Key West has a lot of Chickens. Estimates are that over 2000 birds live on the 2x4 mile island. Locals are divided on the chicken issue- they add a lot of charm and character, but they are undeniably annoying at times. Regardless of what they think, there's not a lot that people can do about the chickens- they're currently a protected species. It is illegal to 'harm or harass' a chicken in Key West. Why are there so many roosters, and what type are they? Well, it seems likely that most of the roosters are the result of people releasing their chickens once cockfighting was outlawed. The sport used to be a big deal, especially in Cuba, and before the cold war, there was a major chicken trade. This means these chickens are probably mostly 'American Game' or 'Cubalaya' birds, but intermixed with other breeds that people had originally brought to the islands for food and eggs. They've interbred and have been feralized, to the point where it would be fair to just call them the Key West breed. Some have suggested the name Key West Gypsy Chicken, which is what I think I'll go with. Let's take a look at some specimens.
Feels unconnected to his past and his people's suffering. Not sure what to do with conflicted feelings about his privilege.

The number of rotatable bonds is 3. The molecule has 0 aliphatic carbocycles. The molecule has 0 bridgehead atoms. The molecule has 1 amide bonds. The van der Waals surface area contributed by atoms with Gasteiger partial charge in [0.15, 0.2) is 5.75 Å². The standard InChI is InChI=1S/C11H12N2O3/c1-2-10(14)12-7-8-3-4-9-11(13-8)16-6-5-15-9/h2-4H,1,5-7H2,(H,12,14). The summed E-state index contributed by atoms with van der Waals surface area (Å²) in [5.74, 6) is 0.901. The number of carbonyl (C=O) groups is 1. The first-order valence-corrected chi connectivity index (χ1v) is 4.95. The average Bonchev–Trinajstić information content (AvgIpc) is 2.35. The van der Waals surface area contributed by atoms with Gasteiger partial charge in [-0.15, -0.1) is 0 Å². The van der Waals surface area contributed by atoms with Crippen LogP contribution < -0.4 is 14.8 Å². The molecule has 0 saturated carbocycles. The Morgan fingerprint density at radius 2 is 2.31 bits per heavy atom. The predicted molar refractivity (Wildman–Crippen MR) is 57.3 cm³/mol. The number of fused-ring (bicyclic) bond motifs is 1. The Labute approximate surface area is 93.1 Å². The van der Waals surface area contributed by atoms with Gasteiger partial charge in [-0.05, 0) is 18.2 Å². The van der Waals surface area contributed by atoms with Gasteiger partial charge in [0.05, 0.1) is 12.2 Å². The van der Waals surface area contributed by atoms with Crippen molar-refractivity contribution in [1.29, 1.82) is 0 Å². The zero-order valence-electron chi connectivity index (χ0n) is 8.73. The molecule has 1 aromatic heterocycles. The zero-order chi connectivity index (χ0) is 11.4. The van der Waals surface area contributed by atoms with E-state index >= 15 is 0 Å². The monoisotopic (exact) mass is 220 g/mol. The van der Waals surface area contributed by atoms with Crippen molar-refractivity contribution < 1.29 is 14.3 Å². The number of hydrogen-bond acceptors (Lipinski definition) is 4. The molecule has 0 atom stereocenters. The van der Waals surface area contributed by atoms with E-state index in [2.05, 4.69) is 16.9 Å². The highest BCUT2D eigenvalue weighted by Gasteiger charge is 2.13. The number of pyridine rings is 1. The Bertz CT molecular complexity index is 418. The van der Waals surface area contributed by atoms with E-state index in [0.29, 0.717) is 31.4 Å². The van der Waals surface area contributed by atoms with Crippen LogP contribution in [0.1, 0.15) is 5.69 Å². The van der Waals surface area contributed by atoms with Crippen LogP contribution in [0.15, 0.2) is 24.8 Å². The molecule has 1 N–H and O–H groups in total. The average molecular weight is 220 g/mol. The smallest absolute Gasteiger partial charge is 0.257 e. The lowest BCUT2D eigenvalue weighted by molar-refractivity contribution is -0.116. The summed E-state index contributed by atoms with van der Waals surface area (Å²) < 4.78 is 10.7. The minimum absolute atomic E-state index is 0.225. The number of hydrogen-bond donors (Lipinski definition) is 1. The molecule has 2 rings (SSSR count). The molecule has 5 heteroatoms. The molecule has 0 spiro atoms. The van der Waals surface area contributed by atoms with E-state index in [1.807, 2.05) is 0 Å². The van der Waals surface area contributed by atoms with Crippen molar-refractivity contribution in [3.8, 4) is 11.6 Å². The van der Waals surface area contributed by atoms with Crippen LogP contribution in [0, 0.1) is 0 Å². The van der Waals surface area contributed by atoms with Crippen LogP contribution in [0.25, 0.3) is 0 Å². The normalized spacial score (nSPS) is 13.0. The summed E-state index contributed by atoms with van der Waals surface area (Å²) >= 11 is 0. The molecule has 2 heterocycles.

Gets asked for advice by younger chickens in the community. Often recommends folk remedies.
Pursuing a modeling/acting career. Big fish in a small pond.
Tough as nails. Doesn't mess around when it comes to her kids. The kids are cute, but a little rambunctious. You admire her pugnaciousness, but are not sure what message it's sending to the chicks about how to solve their own problems later in life.
Key West Gypsy Chicken
Key West, Florida, USA
Member of the Junglefowl Family
§A Peep of Chicks§
~true bird fact~ They say Key West has fewer cockroaches than many other tropical destinations because these chickens keep the numbers down. I did not see any while I was there, so I have to assume it was due to the chickens.